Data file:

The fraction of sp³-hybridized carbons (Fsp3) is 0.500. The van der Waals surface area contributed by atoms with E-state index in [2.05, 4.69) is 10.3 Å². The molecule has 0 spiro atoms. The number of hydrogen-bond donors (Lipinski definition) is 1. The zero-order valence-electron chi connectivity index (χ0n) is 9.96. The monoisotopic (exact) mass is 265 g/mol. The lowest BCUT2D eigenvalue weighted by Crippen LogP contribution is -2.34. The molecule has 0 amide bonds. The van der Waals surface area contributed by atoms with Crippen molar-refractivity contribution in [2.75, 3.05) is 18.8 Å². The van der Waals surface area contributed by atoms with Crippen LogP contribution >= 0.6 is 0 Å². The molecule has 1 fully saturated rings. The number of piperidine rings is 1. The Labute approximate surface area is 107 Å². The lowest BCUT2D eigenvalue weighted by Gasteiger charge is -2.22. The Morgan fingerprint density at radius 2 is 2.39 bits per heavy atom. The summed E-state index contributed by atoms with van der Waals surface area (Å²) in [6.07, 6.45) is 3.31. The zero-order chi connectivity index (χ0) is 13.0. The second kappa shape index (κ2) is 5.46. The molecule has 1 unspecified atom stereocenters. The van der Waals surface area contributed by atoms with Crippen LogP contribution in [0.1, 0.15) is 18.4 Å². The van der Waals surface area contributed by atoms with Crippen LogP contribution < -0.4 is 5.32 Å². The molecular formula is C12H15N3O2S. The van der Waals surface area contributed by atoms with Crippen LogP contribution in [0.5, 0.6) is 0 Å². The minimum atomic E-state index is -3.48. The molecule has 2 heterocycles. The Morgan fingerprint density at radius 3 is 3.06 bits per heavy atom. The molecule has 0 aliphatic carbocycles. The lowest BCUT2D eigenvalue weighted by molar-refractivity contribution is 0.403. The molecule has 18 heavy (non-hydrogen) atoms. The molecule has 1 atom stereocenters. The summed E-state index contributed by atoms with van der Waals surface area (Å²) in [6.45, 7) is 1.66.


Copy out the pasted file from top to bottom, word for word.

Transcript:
The fraction of sp³-hybridized carbons (Fsp3) is 0.500. The van der Waals surface area contributed by atoms with E-state index in [2.05, 4.69) is 10.3 Å². The molecule has 0 spiro atoms. The number of hydrogen-bond donors (Lipinski definition) is 1. The zero-order valence-electron chi connectivity index (χ0n) is 9.96. The monoisotopic (exact) mass is 265 g/mol. The lowest BCUT2D eigenvalue weighted by Crippen LogP contribution is -2.34. The molecule has 0 amide bonds. The van der Waals surface area contributed by atoms with Crippen molar-refractivity contribution in [2.75, 3.05) is 18.8 Å². The van der Waals surface area contributed by atoms with Crippen LogP contribution >= 0.6 is 0 Å². The molecule has 1 fully saturated rings. The number of piperidine rings is 1. The Labute approximate surface area is 107 Å². The lowest BCUT2D eigenvalue weighted by Gasteiger charge is -2.22. The Morgan fingerprint density at radius 2 is 2.39 bits per heavy atom. The summed E-state index contributed by atoms with van der Waals surface area (Å²) in [6.07, 6.45) is 3.31. The zero-order chi connectivity index (χ0) is 13.0. The second kappa shape index (κ2) is 5.46. The molecule has 1 unspecified atom stereocenters. The van der Waals surface area contributed by atoms with Crippen LogP contribution in [0.1, 0.15) is 18.4 Å². The van der Waals surface area contributed by atoms with Crippen LogP contribution < -0.4 is 5.32 Å². The molecular formula is C12H15N3O2S. The van der Waals surface area contributed by atoms with Crippen LogP contribution in [0.5, 0.6) is 0 Å². The minimum atomic E-state index is -3.48. The molecule has 2 heterocycles. The Morgan fingerprint density at radius 3 is 3.06 bits per heavy atom. The molecule has 0 aliphatic carbocycles. The lowest BCUT2D eigenvalue weighted by molar-refractivity contribution is 0.403. The molecule has 18 heavy (non-hydrogen) atoms. The molecule has 1 atom stereocenters. The summed E-state index contributed by atoms with van der Waals surface area (Å²) in [6.45, 7) is 1.66.